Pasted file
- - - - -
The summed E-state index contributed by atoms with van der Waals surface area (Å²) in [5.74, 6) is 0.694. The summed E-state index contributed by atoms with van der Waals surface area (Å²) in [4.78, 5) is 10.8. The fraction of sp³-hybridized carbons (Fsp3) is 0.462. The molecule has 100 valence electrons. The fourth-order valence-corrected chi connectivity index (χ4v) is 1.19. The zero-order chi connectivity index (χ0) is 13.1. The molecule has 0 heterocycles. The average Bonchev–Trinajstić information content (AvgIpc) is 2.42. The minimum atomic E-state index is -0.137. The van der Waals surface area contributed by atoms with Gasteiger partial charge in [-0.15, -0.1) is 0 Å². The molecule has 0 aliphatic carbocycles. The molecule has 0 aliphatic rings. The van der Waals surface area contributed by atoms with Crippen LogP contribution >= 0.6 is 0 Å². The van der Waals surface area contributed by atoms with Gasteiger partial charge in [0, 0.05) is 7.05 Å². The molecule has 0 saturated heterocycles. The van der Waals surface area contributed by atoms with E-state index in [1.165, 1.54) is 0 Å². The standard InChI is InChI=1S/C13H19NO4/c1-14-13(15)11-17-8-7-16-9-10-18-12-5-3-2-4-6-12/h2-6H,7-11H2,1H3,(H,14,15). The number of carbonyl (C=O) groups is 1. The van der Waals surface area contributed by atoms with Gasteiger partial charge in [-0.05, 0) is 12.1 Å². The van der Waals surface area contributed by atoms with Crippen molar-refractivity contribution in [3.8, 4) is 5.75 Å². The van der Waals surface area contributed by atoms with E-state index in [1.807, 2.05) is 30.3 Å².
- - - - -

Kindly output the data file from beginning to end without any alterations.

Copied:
The summed E-state index contributed by atoms with van der Waals surface area (Å²) in [5.74, 6) is 0.694. The summed E-state index contributed by atoms with van der Waals surface area (Å²) in [4.78, 5) is 10.8. The fraction of sp³-hybridized carbons (Fsp3) is 0.462. The molecule has 100 valence electrons. The fourth-order valence-corrected chi connectivity index (χ4v) is 1.19. The zero-order chi connectivity index (χ0) is 13.1. The molecule has 0 heterocycles. The average Bonchev–Trinajstić information content (AvgIpc) is 2.42. The minimum atomic E-state index is -0.137. The van der Waals surface area contributed by atoms with Gasteiger partial charge in [-0.15, -0.1) is 0 Å². The molecule has 0 aliphatic carbocycles. The molecule has 0 aliphatic rings. The van der Waals surface area contributed by atoms with Crippen LogP contribution >= 0.6 is 0 Å². The van der Waals surface area contributed by atoms with Gasteiger partial charge in [0, 0.05) is 7.05 Å². The molecule has 0 saturated heterocycles. The van der Waals surface area contributed by atoms with E-state index in [1.165, 1.54) is 0 Å². The standard InChI is InChI=1S/C13H19NO4/c1-14-13(15)11-17-8-7-16-9-10-18-12-5-3-2-4-6-12/h2-6H,7-11H2,1H3,(H,14,15). The number of carbonyl (C=O) groups is 1. The van der Waals surface area contributed by atoms with Gasteiger partial charge in [-0.05, 0) is 12.1 Å². The van der Waals surface area contributed by atoms with Crippen molar-refractivity contribution in [3.8, 4) is 5.75 Å². The van der Waals surface area contributed by atoms with E-state index in [1.807, 2.05) is 30.3 Å².